Group work and collaboration: Zoom edition


Photo by Zoom

Brooke Salamone

At the college level, University students are no strangers to group work and the struggles it often presents. The list of issues goes on; from one student doing all the work, to another student never showing up to class, to the constant disagreements, to students waiting until the night before the project is due to begin. The complexities and complaints continue on. Regardless of the class subject and the assignment, tracking equal participation and effort can often become difficult for professors when deciding on the final grade. 

In light of COVID-19 and the current societal circumstances which have moved the rest of the spring 2020 semester to remote learning, these complications with group work have just become more complex. However, some University students feel they have been adjusting to online learning well.

“My overall virtual school experience through Zoom has been very pleasant,” shared University junior and Business Economics major Bennett Hausman. “My professors and peers have seemed to adapt very well and I enjoy using Zoom as a platform. Although this is a very different approach to school than I am used to, my professors have been very generous with assignments and due dates which is a big plus after being sent home due to COVID-19. In addition, class meetings are effective and the time we have is used efficiently to learn new material and ask the professor any questions we may have. Also, preparing for group projects has been great as Zoom has many tools to help do so.” 

While taking virtual class on Zoom, the platform does offer many ways to present to the class through a computer or tablet. The platform allows students to share their screens in just a few clicks, where they can broadcast a slideshow presentation to their entire class. In addition, the platform gives students the ability to still be seen on the side of the computer screen as they speak and click through the slides of their Powerpoint. For step by step instructions on how to work this in Zoom, click here.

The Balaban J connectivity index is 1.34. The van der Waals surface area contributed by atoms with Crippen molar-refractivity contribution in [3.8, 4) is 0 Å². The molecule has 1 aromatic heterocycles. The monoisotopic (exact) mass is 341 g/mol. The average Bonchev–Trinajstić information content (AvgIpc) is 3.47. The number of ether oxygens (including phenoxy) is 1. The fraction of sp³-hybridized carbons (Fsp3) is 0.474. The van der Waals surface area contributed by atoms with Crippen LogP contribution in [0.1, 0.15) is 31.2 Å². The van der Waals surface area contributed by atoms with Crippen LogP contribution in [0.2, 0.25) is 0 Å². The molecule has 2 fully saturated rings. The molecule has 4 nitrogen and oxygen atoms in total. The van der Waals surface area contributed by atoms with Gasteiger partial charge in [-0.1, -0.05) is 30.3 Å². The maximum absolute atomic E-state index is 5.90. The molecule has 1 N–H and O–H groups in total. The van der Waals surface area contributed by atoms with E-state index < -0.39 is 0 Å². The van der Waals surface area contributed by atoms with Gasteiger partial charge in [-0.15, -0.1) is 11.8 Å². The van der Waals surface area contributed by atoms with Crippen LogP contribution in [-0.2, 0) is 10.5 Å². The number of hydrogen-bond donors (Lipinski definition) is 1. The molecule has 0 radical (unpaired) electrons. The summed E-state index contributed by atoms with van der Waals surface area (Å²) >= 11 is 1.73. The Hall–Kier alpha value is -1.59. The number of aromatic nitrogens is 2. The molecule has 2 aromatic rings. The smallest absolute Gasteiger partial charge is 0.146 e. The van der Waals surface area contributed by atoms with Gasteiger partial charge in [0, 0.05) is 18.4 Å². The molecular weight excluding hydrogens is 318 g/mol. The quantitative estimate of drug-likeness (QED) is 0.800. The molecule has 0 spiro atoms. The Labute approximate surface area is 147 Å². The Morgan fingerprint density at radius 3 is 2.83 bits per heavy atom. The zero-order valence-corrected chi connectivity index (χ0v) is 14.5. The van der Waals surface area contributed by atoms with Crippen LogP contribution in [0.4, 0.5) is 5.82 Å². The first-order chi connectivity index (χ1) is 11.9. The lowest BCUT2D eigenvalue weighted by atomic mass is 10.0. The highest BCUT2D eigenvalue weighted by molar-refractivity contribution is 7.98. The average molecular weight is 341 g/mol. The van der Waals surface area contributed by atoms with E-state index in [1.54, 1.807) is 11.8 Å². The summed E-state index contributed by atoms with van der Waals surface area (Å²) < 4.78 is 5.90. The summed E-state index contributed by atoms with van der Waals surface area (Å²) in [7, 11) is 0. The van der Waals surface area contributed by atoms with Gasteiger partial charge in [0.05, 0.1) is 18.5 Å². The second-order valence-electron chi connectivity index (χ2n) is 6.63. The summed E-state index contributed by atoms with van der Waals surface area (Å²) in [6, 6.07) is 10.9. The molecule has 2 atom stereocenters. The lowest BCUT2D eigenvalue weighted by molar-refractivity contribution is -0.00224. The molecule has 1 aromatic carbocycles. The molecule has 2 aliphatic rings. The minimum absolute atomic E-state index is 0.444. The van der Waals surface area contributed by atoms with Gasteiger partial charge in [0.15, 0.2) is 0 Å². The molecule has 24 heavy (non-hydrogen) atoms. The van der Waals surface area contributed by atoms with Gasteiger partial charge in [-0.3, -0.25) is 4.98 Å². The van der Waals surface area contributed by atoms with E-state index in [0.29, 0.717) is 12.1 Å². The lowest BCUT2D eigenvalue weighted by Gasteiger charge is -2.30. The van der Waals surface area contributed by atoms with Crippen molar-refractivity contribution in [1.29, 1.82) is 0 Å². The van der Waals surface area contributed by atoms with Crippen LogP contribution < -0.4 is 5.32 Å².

The Pace Press took to Instagram to survey students on their group presentation preferences. The results were as follows: out of 24 students surveyed, 22 students prefer in-person group presentations, while 2 prefer to present online. 

We also opened up the floor for students to share their opinions on virtual group work. 

“Group work over Zoom is pretty challenging,” shares University junior Phillip Sgobba, who is studying Public Accounting. “With lagging internet connections and frozen screens, it is super difficult to get your thoughts and opinions out in a collaborative manner. What helps me is preparing notes and talking points beforehand, and to picture myself in an actual classroom setting.”

Many students have also shared how this virtual experience has also brought them closer together as a community. 

“I feel like having to do group presentations virtually has been a little difficult, but has also brought us together,” shares University junior Alycia Alvarez, a Childhood Education major. “We are all able to relate to each other more, making the preparation for these projects smoother!” 

UK government meets via Zoom, a source of controversy concerning security issues. Photo by UK Government

Some feel that Zoom has been difficult to adjust to with sound complications, whether it be a group presentation or a club meeting. 

“Zoom meetings are definitely difficult to adjust to,” shares Colleen McGovern, a University junior and Arts & Entertainment Management major. “For example, my club, The Industry Network, held a virtual event with a few music industry veterans yesterday and our president was hosting it. Unfortunately, her audio stopped working and I had to take over, and I wasn’t necessarily prepared to do so. It is also very difficult to increase our engagement rates, as during this time individuals don’t feel the desire to join zoom meetings without an incentive. We prepare as much as possible through texts and group calls, but there is only so much you can do during a time like this.” 

Some students have yet to try group presentations via Zoom, but have tackled presentations on the individual level. 

“I have not had any virtual group presentations yet,” shares University Junior Christian Benke who is studying Finance. “But I imagine they are definitely more difficult. However, I have had a solo presentation, and it was not so bad through screen sharing” 

At the end of the day, getting used to classes online is an adjustment for all. It is important to remember that in times of need, University students will rise and come together as a strong community. With any questions or regarding online learning, reach out to professors or advisors who are here to help guide University students through these difficult times. For more information on COVID-19 and its direct impact on the University, visit the special tab on the website homepage.